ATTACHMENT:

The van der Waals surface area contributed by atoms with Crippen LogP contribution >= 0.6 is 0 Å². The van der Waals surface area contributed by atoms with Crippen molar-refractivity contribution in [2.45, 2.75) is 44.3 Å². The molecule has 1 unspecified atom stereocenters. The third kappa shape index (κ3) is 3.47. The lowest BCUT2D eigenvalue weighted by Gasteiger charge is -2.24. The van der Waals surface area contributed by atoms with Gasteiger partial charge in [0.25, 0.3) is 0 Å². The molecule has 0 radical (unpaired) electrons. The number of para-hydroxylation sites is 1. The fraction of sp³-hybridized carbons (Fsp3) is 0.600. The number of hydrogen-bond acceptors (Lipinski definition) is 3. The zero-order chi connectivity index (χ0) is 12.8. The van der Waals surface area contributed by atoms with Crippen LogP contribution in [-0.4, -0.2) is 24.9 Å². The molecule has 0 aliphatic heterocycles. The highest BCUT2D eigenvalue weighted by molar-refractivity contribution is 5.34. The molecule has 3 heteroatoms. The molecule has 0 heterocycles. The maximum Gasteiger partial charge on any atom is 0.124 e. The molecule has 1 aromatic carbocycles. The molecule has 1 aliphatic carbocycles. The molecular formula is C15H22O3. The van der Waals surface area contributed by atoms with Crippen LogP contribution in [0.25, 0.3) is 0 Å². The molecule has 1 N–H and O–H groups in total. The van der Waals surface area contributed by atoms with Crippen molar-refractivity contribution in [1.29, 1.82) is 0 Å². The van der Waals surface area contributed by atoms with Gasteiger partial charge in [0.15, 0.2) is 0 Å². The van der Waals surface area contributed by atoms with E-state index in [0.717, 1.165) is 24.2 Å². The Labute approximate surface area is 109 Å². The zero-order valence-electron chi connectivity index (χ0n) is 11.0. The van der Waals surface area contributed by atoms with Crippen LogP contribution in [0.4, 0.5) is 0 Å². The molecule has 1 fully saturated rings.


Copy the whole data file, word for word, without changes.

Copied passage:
The van der Waals surface area contributed by atoms with Crippen LogP contribution >= 0.6 is 0 Å². The van der Waals surface area contributed by atoms with Crippen molar-refractivity contribution in [2.45, 2.75) is 44.3 Å². The molecule has 1 unspecified atom stereocenters. The third kappa shape index (κ3) is 3.47. The lowest BCUT2D eigenvalue weighted by Gasteiger charge is -2.24. The van der Waals surface area contributed by atoms with Gasteiger partial charge in [0.25, 0.3) is 0 Å². The molecule has 0 radical (unpaired) electrons. The number of para-hydroxylation sites is 1. The fraction of sp³-hybridized carbons (Fsp3) is 0.600. The number of hydrogen-bond acceptors (Lipinski definition) is 3. The zero-order chi connectivity index (χ0) is 12.8. The van der Waals surface area contributed by atoms with Crippen LogP contribution in [-0.4, -0.2) is 24.9 Å². The molecule has 0 aliphatic heterocycles. The highest BCUT2D eigenvalue weighted by molar-refractivity contribution is 5.34. The molecule has 3 heteroatoms. The molecule has 0 heterocycles. The maximum Gasteiger partial charge on any atom is 0.124 e. The molecule has 1 aromatic carbocycles. The molecule has 1 aliphatic carbocycles. The molecular formula is C15H22O3. The van der Waals surface area contributed by atoms with Crippen LogP contribution in [0.25, 0.3) is 0 Å². The molecule has 1 N–H and O–H groups in total. The van der Waals surface area contributed by atoms with Crippen molar-refractivity contribution in [1.29, 1.82) is 0 Å². The van der Waals surface area contributed by atoms with Gasteiger partial charge in [0.15, 0.2) is 0 Å². The van der Waals surface area contributed by atoms with E-state index in [0.717, 1.165) is 24.2 Å². The Labute approximate surface area is 109 Å². The zero-order valence-electron chi connectivity index (χ0n) is 11.0. The van der Waals surface area contributed by atoms with Crippen LogP contribution in [0.4, 0.5) is 0 Å². The molecule has 1 fully saturated rings.